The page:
By Samantha Leiner
Purpose and Implementation of Post-Prosecution Pilot Program (P3):
The USPTO created the new pilot program, Post-Prosecution Pilot Program (P3), in response to stakeholder input gathered during various public forums to support the USPTO’s Enhanced Patent Quality Initiative. The purpose of the new P3 Pilot Program is to see if the USPTO can improve patent practice between a final rejection from the USPTO and a notice of appeal by the applicant.
Under the P3, a panel of examiners, including the examiner on record for the application, will hold a conference with the applicant to review the applicant’s response of the final rejection given by the USPTO. According to the Federal Register’s summary of the new P3 program, the purpose of the program was to “increase the value of after final practice by (1) leveraging applicant input obtained through an oral presentation during a conference with a panel of examiners, and (2) also providing written explanation for the panel decision.” United States Patent and Trademark Office; Post Prosecution Pilot Program, 81 Fed. Reg. 44,845 (July 11, 2016). The applicant will also “have the option of including in the response a proposed non-broadening amendment to a claim(s).” Id.
The program is also designed to help ease the load of appeals cases the Patent Trial and Appeals Board (PTAB) hears and to “reduce the number of Requests for Continued Examination (RCE).” Id.
The P3 program will begin accepting applications on July 11, 2016, until the first of two dates has occurred: (1) January 12, 2017 or (2) when the Office has accepted a total of 1,600 complaint requests to participate under the P3. Id. Each technology center may accept no more than 200 complaint requests, which means that one technology center may stop accepting requests before another technology center. Id. at 44,846.
Background of Pilot Programs:
There has been two other Pilot Programs administered at the USPTO within the last 11 years: the Pre-Appeal Brief Conference Pilot Program (Pre-Appeal program), which was first administered in 2005, and the After Final Consideration Pilot Program 2.0 (AFCP 2.0), which was first administered in 2013.
The Pre-Appeal program “provides an avenue for a patent applicant to request a review of the basis of a rejection(s) in a patent application prior to the filing of an appeal brief.” Id. A difference between the Pre-Appeal program and the P3 is that the Pre-Appeal program allows for the request to be filed in conjunction with a notice of appeal, while the P3 program requires the request be submitted before a notice of appeal. When the request for the Pre-Appeal program is filed with a notice of appeal, “a panel of examiners (including the examiner of record) formally reviewed the rejections of record in light of the remarks provided in the request.”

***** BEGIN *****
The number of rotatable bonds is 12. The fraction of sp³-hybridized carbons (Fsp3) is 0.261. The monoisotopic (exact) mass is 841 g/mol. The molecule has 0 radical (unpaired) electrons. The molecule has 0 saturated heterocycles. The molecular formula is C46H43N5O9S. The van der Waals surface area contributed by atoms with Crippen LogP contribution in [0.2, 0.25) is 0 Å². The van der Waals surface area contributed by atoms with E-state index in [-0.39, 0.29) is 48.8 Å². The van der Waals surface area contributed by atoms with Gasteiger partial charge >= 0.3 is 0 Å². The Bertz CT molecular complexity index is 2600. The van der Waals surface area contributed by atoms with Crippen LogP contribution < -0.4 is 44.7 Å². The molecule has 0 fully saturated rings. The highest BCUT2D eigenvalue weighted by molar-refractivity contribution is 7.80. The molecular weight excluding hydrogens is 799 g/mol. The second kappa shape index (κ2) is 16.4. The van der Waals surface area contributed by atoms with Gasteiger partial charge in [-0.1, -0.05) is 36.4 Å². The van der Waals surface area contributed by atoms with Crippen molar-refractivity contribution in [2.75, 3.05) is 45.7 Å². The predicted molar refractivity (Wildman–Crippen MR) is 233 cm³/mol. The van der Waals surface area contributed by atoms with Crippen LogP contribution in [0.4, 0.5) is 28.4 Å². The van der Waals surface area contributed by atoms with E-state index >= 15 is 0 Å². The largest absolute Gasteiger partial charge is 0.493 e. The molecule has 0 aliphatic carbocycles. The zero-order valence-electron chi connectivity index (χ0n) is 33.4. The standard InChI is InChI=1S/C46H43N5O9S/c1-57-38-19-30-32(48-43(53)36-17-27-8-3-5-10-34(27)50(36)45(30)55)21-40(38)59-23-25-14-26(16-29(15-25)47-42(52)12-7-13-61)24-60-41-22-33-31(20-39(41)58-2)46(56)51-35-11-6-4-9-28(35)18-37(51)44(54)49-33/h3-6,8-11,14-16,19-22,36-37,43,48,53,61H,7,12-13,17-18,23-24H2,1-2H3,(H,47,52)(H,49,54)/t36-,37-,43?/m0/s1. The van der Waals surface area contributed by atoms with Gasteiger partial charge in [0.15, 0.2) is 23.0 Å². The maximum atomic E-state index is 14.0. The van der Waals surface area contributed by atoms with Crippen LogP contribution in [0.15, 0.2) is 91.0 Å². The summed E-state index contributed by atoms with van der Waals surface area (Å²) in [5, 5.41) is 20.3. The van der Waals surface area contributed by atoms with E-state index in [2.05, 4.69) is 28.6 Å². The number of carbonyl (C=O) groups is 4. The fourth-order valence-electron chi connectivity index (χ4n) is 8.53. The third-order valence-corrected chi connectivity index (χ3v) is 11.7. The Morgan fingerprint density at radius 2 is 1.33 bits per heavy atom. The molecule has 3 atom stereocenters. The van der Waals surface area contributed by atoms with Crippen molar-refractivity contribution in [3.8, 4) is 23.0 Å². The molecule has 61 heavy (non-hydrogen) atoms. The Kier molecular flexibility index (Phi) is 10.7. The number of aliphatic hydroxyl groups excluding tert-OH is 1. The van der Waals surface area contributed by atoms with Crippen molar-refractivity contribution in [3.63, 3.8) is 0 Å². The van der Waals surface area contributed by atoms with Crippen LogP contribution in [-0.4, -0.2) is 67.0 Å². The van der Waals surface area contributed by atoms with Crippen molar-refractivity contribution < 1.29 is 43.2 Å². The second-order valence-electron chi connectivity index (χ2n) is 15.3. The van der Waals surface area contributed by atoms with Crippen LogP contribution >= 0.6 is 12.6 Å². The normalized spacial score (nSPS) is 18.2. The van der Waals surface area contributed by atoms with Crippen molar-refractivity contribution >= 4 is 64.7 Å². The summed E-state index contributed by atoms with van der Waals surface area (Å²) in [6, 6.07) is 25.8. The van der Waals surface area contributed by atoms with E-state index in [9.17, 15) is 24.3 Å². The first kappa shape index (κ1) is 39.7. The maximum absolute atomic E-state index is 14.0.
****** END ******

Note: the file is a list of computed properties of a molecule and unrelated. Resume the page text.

The AFCP 2.0 allows “examiners [to] consider a response filed after a final rejection pursuant to 37 CFR 1.116 that includes remarks and amendments that may require further search and consideration, provided that at least one independent claim includes a nonbroadening amendment.” Id. Additionally, “the examiner also may conduct an interview with the applicant when the response does not place the application in condition for allowance.” Id.
The P3 combines the effective features of both the Pre-Appeal program and the AFCP 2.0, while adding new features as well. The P3 takes the consideration of an after final response by a panel from the Pre-Appeal program, takes the optional proposed amendment included in the after final response, and adds “an opportunity for the applicant to make an oral presentation to the panel of examiners.” Id.
Requirements for New Pilot Program:
For an applicant to be eligible to participate in P3, “an application must contain an outstanding final rejection and be (i) an original utility non-provisional application filed under 35 U.S.C. 111(a), or (ii) an international utility application that has entered the national stage in compliance with 35 U.S.C. 371 (see 37 CFR 1.491).” Id. A continuing application is filed under 35 U.S.C. § 111(a) and is allowed to participate in the P3. “Reissue, design, and plant applications, as well as reexamination proceedings, are not eligible to participate in the P3.” Id. A request for response under 37 C.F.R. § 1.116 for consideration under the P3 must include: